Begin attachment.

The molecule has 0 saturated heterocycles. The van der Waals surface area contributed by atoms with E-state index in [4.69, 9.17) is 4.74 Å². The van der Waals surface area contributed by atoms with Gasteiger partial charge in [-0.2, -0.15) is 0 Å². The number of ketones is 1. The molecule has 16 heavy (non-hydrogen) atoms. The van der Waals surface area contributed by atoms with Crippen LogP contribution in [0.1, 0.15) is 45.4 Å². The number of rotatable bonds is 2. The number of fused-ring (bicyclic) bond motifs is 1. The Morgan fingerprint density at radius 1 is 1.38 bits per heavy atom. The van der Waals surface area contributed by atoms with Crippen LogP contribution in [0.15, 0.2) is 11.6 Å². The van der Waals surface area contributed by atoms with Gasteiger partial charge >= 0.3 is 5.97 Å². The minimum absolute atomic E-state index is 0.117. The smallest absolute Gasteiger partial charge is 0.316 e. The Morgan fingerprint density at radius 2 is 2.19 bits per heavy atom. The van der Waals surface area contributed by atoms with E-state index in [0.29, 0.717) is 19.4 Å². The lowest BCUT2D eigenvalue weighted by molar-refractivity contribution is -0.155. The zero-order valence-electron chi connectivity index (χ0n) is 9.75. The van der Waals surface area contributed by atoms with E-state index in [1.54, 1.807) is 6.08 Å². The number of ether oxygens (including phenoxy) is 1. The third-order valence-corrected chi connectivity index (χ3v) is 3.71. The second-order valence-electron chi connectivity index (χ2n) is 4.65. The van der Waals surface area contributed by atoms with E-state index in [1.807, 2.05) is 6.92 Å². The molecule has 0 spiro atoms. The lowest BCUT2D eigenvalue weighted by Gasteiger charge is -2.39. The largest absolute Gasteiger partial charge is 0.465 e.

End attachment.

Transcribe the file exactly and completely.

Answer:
The molecule has 0 saturated heterocycles. The van der Waals surface area contributed by atoms with E-state index in [4.69, 9.17) is 4.74 Å². The van der Waals surface area contributed by atoms with Gasteiger partial charge in [-0.2, -0.15) is 0 Å². The number of ketones is 1. The molecule has 16 heavy (non-hydrogen) atoms. The van der Waals surface area contributed by atoms with Crippen LogP contribution in [0.1, 0.15) is 45.4 Å². The number of rotatable bonds is 2. The number of fused-ring (bicyclic) bond motifs is 1. The Morgan fingerprint density at radius 1 is 1.38 bits per heavy atom. The van der Waals surface area contributed by atoms with Crippen LogP contribution in [0.15, 0.2) is 11.6 Å². The van der Waals surface area contributed by atoms with Gasteiger partial charge >= 0.3 is 5.97 Å². The minimum absolute atomic E-state index is 0.117. The smallest absolute Gasteiger partial charge is 0.316 e. The Morgan fingerprint density at radius 2 is 2.19 bits per heavy atom. The van der Waals surface area contributed by atoms with E-state index in [0.29, 0.717) is 19.4 Å². The lowest BCUT2D eigenvalue weighted by molar-refractivity contribution is -0.155. The zero-order valence-electron chi connectivity index (χ0n) is 9.75. The van der Waals surface area contributed by atoms with E-state index in [1.54, 1.807) is 6.08 Å². The number of ether oxygens (including phenoxy) is 1. The third-order valence-corrected chi connectivity index (χ3v) is 3.71. The second-order valence-electron chi connectivity index (χ2n) is 4.65. The van der Waals surface area contributed by atoms with E-state index in [1.807, 2.05) is 6.92 Å². The molecule has 0 spiro atoms. The lowest BCUT2D eigenvalue weighted by Gasteiger charge is -2.39. The largest absolute Gasteiger partial charge is 0.465 e.